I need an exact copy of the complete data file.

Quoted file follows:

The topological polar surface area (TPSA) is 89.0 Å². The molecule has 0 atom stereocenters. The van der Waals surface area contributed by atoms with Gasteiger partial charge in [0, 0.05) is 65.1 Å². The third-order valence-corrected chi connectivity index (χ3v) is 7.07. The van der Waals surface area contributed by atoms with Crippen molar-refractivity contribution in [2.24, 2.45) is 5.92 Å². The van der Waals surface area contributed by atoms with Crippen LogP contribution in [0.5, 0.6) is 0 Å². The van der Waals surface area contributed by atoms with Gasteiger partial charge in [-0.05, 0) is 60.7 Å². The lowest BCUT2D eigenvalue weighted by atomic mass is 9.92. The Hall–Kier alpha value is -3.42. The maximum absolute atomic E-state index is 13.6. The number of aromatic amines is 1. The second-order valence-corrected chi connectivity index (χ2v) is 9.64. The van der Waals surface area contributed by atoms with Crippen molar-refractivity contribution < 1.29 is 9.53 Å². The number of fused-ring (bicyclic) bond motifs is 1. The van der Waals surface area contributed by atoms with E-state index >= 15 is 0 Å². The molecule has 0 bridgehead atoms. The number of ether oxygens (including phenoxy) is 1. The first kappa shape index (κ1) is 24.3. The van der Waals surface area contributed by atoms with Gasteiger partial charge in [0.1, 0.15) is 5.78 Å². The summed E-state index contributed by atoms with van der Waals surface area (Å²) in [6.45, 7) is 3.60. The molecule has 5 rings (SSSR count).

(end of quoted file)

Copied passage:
The topological polar surface area (TPSA) is 89.0 Å². The molecule has 0 atom stereocenters. The van der Waals surface area contributed by atoms with Gasteiger partial charge in [0, 0.05) is 65.1 Å². The third-order valence-corrected chi connectivity index (χ3v) is 7.07. The van der Waals surface area contributed by atoms with Crippen molar-refractivity contribution in [2.24, 2.45) is 5.92 Å². The van der Waals surface area contributed by atoms with Crippen LogP contribution in [0.5, 0.6) is 0 Å². The van der Waals surface area contributed by atoms with Gasteiger partial charge in [-0.05, 0) is 60.7 Å². The lowest BCUT2D eigenvalue weighted by atomic mass is 9.92. The Hall–Kier alpha value is -3.42. The maximum absolute atomic E-state index is 13.6. The number of aromatic amines is 1. The second-order valence-corrected chi connectivity index (χ2v) is 9.64. The van der Waals surface area contributed by atoms with Crippen molar-refractivity contribution < 1.29 is 9.53 Å². The number of fused-ring (bicyclic) bond motifs is 1. The van der Waals surface area contributed by atoms with E-state index >= 15 is 0 Å². The molecule has 0 bridgehead atoms. The number of ether oxygens (including phenoxy) is 1. The first kappa shape index (κ1) is 24.3. The van der Waals surface area contributed by atoms with Gasteiger partial charge in [0.1, 0.15) is 5.78 Å². The summed E-state index contributed by atoms with van der Waals surface area (Å²) in [6.45, 7) is 3.60. The molecule has 5 rings (SSSR count).